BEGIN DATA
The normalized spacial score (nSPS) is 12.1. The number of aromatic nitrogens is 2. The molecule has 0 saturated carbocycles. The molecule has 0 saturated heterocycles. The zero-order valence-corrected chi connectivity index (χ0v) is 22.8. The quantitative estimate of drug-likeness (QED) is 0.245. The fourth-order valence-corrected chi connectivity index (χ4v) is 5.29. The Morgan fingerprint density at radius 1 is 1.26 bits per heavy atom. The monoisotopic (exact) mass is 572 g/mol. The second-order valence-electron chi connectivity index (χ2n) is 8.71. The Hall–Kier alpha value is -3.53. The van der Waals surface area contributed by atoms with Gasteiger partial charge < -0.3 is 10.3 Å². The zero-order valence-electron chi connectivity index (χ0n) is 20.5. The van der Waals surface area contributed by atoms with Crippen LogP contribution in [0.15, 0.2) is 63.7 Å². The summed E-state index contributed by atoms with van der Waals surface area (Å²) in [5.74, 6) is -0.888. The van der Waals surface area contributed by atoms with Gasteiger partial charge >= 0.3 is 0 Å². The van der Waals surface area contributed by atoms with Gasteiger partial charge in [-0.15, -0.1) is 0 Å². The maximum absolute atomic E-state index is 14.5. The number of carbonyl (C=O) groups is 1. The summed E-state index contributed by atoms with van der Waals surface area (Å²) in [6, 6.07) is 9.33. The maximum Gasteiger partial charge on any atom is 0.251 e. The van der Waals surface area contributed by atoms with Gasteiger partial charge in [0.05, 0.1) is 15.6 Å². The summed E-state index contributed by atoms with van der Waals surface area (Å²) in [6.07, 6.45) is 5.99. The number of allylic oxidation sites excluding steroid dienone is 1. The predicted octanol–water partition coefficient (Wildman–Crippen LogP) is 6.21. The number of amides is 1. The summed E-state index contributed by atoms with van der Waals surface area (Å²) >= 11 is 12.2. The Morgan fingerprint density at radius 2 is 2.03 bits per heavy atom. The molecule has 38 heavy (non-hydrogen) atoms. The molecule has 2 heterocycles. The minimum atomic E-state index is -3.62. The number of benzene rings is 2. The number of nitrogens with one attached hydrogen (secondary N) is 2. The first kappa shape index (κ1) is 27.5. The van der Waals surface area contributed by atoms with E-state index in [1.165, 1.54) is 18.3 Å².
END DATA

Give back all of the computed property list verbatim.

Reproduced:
The normalized spacial score (nSPS) is 12.1. The number of aromatic nitrogens is 2. The molecule has 0 saturated carbocycles. The molecule has 0 saturated heterocycles. The zero-order valence-corrected chi connectivity index (χ0v) is 22.8. The quantitative estimate of drug-likeness (QED) is 0.245. The fourth-order valence-corrected chi connectivity index (χ4v) is 5.29. The Morgan fingerprint density at radius 1 is 1.26 bits per heavy atom. The monoisotopic (exact) mass is 572 g/mol. The second-order valence-electron chi connectivity index (χ2n) is 8.71. The Hall–Kier alpha value is -3.53. The van der Waals surface area contributed by atoms with Gasteiger partial charge < -0.3 is 10.3 Å². The zero-order valence-electron chi connectivity index (χ0n) is 20.5. The van der Waals surface area contributed by atoms with Crippen LogP contribution in [0.15, 0.2) is 63.7 Å². The summed E-state index contributed by atoms with van der Waals surface area (Å²) in [5.74, 6) is -0.888. The van der Waals surface area contributed by atoms with Gasteiger partial charge >= 0.3 is 0 Å². The van der Waals surface area contributed by atoms with Gasteiger partial charge in [-0.15, -0.1) is 0 Å². The maximum absolute atomic E-state index is 14.5. The number of carbonyl (C=O) groups is 1. The summed E-state index contributed by atoms with van der Waals surface area (Å²) in [6, 6.07) is 9.33. The maximum Gasteiger partial charge on any atom is 0.251 e. The van der Waals surface area contributed by atoms with Gasteiger partial charge in [0.05, 0.1) is 15.6 Å². The summed E-state index contributed by atoms with van der Waals surface area (Å²) in [6.07, 6.45) is 5.99. The number of allylic oxidation sites excluding steroid dienone is 1. The predicted octanol–water partition coefficient (Wildman–Crippen LogP) is 6.21. The number of amides is 1. The summed E-state index contributed by atoms with van der Waals surface area (Å²) >= 11 is 12.2. The Morgan fingerprint density at radius 2 is 2.03 bits per heavy atom. The molecule has 38 heavy (non-hydrogen) atoms. The molecule has 2 heterocycles. The minimum atomic E-state index is -3.62. The number of benzene rings is 2. The number of nitrogens with one attached hydrogen (secondary N) is 2. The first kappa shape index (κ1) is 27.5. The van der Waals surface area contributed by atoms with E-state index in [1.165, 1.54) is 18.3 Å².